Paper pub. date
April 2024
ISBN 9781962645034 (paperback)
150 full-color photos. 13 color maps. 50 b&w drawings. Appendix. index.
Available April 2024.

Field Guide to Oregon Rivers

Second Edition
Second Edition
Field Guide to Oregon Rivers
Summary

In this updated edition of his classic Field Guide to Oregon Rivers, Tim Palmer gives us an unprecedented reference, introducing the state’s waterways and offering outdoor enthusiasts and resource professionals an interpretive approach to an extraordinary network of streams. He begins with natural history—geology, climate, hydrology, plants, and wildlife—then profiles 111 rivers with notes about nature, fish, and conservation, followed by essential tips on where to see each river, hike along the shores, fish, and explore by canoe, kayak, and raft. Illustrations identify riparian plants and animals while more than 150 photographs showcase a magnificent rivers estate. This volume is an essential outdoor companion for Oregonians and visitors alike.

“This rare gem of a book is an excellent combination of art and science. Descriptions of ecology and natural history are accurately and eloquently written for students, scientists, and all readers, and the photos are amazing. Tim Palmer’s field guide is my new ‘life list’ for Oregon rivers, featuring many waterways that I’ve still not discovered even after 40 years of studying these streams.”—Stan Gregory, emeritus professor of fisheries, Oregon State University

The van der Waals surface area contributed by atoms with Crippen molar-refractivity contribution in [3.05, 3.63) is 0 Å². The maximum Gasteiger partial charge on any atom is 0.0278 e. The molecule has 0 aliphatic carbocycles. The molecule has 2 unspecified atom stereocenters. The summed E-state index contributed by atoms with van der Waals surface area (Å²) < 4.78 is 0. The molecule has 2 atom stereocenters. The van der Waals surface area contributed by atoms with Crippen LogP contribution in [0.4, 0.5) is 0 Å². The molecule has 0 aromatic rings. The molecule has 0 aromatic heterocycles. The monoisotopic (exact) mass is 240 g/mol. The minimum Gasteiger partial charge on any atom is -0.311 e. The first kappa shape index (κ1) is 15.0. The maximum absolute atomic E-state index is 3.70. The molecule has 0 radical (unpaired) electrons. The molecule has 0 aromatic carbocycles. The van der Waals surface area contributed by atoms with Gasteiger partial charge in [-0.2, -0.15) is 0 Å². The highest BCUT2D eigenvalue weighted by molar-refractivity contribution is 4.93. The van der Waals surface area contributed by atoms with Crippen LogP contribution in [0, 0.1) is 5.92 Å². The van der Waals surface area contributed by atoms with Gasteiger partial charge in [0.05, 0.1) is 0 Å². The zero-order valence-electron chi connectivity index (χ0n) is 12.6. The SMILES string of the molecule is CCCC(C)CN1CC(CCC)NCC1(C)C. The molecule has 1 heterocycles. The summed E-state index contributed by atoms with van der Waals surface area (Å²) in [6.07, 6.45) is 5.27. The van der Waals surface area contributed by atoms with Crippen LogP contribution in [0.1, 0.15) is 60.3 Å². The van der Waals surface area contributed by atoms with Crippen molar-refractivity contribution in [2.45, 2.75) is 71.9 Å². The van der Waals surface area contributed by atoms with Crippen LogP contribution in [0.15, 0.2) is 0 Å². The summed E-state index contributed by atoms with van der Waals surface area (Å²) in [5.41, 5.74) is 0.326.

“Here is an essential tool for anyone who paddles, fishes, explores, and wants to understand the natural history of our rivers and the challenges they face. Thanks to Tim Palmer, we now have the field guide that Oregon’s rivers deserve.”—John DeVoe, former executive director, WaterWatch

“From desert rivers flowing through basalt gorges to coastal streams cascading through temperate rainforests, Oregon’s diversity of rivers is among the greatest anywhere. Tim’s much-needed book will get you to the best places to paddle, hike, fish, and explore. This excellent guide will inform and motivate every reader to enjoy rivers and work for their protection.”
—Thomas O’Keefe, Pacific Northwest stewardship director, American Whitewater

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